Saturday, December 29, 2007

More Trouble Brewing in Kosovo

Tensions over Kosovo’s impending declaration of independence are increasing. The declaration is expected to take place in early 2008, with the United States and key members of the European Union already promising to recognize the new state once it splits from Serbia.

Serbia is now saying that if EU members recognize Kosovo as an independent state, Serbia will abandon its bid to join the European Union. Serbia has actively been pursuing membership in the European Union for he past several years, seeing it as a way to put behind them the civil wars that followed the breakup of Yugoslavia in the 1990’s.

Whether Serbia will make good on the threats remains to be seen, but exclusion from the EU, which now includes almost all of western and central Europe, would likely harm Serbia’s long-term prospects for economic growth and development. At the same time, it is understandable how a nation would not seek membership in a group that is carving away a piece of your country.

The possibility for armed conflict over Kosovo’s independence also seems to be increasing. At the same time Serbia was threatening to abandon their EU membership bid, they also told Serbs living in Kosovo to ignore any declarations of independence made by the Kosovo government.

Approximately 120,000 Serbs live in Kosovo, among 2 million Kosovars who are of Albanian descent. In the late 1990s Serbian militias attempted to drive the Kosovars out of Kosovo. Now those Serbs who remain behind fear a similar campaign will be launched against them, and that Kosovo’s government will do nothing to halt it. Serbia has even raised the possibility of using its military to protect Serbs in Kosovo.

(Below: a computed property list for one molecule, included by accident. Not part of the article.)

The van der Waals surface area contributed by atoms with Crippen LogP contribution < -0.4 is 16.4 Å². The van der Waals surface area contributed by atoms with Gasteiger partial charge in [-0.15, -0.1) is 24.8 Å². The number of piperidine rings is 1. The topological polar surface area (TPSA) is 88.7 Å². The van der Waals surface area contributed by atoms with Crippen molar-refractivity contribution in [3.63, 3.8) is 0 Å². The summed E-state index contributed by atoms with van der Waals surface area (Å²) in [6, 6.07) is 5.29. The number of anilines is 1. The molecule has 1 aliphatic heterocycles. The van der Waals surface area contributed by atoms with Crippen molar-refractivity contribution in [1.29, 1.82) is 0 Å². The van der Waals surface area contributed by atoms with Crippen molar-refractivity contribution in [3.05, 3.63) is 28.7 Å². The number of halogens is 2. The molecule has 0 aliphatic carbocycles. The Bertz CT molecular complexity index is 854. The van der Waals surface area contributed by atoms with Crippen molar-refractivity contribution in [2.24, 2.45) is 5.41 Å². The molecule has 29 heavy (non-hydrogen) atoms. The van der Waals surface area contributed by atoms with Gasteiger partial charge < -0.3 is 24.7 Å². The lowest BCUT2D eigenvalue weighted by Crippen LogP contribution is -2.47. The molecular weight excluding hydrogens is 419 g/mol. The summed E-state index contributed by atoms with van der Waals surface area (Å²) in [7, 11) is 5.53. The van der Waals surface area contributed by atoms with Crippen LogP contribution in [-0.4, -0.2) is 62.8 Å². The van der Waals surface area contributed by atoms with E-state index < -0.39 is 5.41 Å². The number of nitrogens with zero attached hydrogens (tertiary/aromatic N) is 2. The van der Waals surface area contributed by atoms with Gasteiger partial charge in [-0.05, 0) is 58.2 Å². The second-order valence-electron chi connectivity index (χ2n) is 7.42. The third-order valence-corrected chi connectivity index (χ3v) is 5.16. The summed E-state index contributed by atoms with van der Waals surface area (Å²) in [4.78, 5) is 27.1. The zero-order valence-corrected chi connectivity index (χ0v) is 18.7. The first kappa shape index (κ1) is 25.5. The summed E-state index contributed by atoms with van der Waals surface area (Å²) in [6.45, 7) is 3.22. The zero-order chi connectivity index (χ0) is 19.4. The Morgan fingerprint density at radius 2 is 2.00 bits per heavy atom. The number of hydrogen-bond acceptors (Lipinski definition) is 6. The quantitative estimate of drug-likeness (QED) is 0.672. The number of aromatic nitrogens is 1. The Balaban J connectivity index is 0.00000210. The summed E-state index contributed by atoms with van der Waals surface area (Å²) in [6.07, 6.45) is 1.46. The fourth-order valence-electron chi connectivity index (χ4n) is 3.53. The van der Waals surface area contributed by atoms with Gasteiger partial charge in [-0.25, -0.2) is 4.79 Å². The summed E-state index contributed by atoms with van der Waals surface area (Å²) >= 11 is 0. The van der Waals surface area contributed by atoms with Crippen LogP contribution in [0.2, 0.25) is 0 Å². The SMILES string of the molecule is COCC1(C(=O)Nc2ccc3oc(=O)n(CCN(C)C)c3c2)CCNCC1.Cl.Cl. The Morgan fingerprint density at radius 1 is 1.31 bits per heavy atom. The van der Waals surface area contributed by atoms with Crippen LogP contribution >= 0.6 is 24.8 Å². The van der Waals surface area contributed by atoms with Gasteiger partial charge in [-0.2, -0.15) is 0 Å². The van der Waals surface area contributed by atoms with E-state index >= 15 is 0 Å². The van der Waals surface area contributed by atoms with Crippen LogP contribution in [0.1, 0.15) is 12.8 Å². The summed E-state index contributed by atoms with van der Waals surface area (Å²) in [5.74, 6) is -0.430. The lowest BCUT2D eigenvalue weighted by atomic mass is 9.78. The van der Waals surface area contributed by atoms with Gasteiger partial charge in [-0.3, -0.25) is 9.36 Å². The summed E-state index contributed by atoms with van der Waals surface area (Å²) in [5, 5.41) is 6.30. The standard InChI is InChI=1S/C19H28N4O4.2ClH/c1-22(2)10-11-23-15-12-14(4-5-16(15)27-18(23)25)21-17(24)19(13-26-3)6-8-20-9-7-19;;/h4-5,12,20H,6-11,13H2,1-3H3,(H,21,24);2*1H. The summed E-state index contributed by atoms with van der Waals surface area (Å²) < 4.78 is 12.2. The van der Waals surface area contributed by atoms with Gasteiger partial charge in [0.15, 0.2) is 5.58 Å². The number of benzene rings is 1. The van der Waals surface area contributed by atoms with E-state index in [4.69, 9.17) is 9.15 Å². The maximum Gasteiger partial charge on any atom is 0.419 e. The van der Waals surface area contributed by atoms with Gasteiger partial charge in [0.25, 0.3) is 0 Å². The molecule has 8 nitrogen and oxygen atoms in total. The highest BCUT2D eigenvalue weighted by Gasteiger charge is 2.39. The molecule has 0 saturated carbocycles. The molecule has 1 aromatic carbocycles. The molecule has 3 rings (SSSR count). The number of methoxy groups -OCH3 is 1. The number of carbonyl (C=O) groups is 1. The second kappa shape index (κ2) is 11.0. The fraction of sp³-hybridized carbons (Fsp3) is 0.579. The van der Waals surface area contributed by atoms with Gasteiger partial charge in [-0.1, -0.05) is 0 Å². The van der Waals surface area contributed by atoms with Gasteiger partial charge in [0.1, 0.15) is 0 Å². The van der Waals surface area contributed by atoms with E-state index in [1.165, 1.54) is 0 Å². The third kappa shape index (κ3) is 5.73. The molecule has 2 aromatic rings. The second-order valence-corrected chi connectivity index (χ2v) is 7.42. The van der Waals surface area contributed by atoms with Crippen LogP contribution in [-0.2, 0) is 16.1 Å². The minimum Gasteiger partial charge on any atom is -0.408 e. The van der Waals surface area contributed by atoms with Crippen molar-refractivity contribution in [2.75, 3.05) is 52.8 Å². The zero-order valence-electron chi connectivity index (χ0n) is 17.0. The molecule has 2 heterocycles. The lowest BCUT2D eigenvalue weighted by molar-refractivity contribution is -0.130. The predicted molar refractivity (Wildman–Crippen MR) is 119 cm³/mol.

Much of the Serbian population is concentrated in the north of Kosovo, along the Serbian border. But the EU and NATO have ruled out the possibility of partition – allowing these regions to leave Kosovo and join Serbia. It is an odd position considering that the are supporting the opposite action in terms of Kosovo – allowing the Kosovar population to partition themselves away from Serbia. As I discussed in an earlier post, it is the most troubling aspect of the Serbia-Kosovo situation. The European Union and NATO are supporting Kosovo’s bid for independence without making a case for it based in international law. The rationale is that a civil war was fought and since then Kosovo has, in practice, been independent, so why not recognize them as a state? Its an approach that causes more problems then it solves since the Kosovo/Serbia situation is not unique in the world, yet the EU, or NATO, or the UN are not supporting independence in these other cases.

Kosovo’s formal declaration of independence could come within the next few weeks.
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